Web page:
# Boolean question

edited August 2010 in General
Hi Mathias,

I have two layers. Layer one consists of a two dimensional array while layer two is a circle. I want to create a third layer of cells such that the third layer only contains complete cells of layer one within the boundary of layer two circle. How can it be done. Thanks for your help. If it requires a procedure, your help will be appreciated.

Best regards,
Iftikhar

• edited August 2010

Hi Iftikhar,

That seems to be a problem similar to that of a former post of yours.

If I understand that correctly, now you would like to select cell instances rather than shapes. However, the boolean operations do not handle cell instances - that is a different kind of functionality.

One possible solution again is to create a mask layer contained in the fill(?) cells with a boundary polygon (these polygons must not touch nor overlap), do a AND between the circle and the mask layer, run the "select whole shapes" script from the previous post and perform a AND between this result and the content of the fill cells. That would render the desired result in a geometric way but not with respect to hierarchy - the fill cells will be flattened by this approach.

It's probably possible to create a script that modifies the instances of the cells. That will be complicated by the fact that one needs to resolve the array into single instances or - better - into sub-arrays. That's why such a script is probably a little more than just a few lines of code.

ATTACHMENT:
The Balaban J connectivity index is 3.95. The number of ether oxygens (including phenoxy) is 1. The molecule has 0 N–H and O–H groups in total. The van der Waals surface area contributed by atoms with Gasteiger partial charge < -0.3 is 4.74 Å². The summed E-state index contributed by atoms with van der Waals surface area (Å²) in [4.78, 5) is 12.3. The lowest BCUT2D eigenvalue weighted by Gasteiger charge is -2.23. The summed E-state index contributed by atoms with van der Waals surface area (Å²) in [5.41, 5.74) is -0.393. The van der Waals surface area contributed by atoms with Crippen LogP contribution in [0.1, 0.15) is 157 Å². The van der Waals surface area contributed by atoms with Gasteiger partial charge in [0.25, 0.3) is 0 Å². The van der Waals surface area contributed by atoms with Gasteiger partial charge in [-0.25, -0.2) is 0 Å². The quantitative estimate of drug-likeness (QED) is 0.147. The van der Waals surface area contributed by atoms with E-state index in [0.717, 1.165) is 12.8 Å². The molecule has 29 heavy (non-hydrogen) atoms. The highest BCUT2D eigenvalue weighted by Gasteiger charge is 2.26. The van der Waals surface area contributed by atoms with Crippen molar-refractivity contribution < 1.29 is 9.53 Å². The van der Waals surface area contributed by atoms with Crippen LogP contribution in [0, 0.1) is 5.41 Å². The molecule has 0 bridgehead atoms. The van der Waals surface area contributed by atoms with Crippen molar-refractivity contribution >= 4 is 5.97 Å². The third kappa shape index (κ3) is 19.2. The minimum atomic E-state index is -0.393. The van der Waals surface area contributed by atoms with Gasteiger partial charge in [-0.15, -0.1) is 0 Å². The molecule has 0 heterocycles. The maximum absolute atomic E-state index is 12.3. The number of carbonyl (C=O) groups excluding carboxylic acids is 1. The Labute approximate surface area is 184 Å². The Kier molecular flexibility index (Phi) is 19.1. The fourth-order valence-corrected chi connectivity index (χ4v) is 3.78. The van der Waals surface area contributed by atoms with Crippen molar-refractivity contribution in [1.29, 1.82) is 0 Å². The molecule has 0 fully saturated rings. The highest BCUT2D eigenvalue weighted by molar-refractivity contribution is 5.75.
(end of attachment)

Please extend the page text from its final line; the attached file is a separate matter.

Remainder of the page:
Best regards,

Matthias

• edited 9:46PM
Thanks Mathias for your help. You correctly understand my problem. I created a cell consisting of 10 um by 10 um box, calling it box A. Then I created another box structure 9 um by 9 um on a different layer but contained within the first cell, calling it box B. Then I created a 1000 BY 1000 array of cells. Using box B and "select whole shapes", it is possible to create a perfect pattern within a circle on a different layer. However box B is smaller than box A and array of box A must touch each other. This is where the tricky problem of sorting out box A from box B in an array begins. It is not possible to use AND function second time because it ends up creating box B pattern. I may have to use semi-manual method to sort it out. With this relatively large array, I constantly get st9bad.alloc error message and I am forced to close and restart the klayout. I hope you are aware of this problem.

Best regards,
Iftikhar
• edited 9:46PM

Hi Iftikhar,

The bad alloc error is probably indicating that the process exceeds the 2 GB process size limit (I guess you are using a 32 bit executable). That large memory allocation is likely a consequence of the flattening of the fill cells.

You could try using a 64 bit version (provided you have a 64 bit system). But that's rather a hack.

I agree that is not really a solution. The boolean operations are not well suited for that kind of operations. What you probably need is tiling operator for polygons (rendering the inner approximation of a polygon with a set of rectangles) and create the array from that tiling "bitmap". You could feed the fill region's polygons (in that case the circle) into that operation and create the fill cell arrays.

Although such a tiling operator is not rocket science I don't have one in stock for RBA currently. Coding that in Ruby is probably somewhat tedious and slow so I don't consider that a feasible option.

I'll try to dig into the code. Maybe there is something one can reuse from other functionality.

Best regards,

Matthias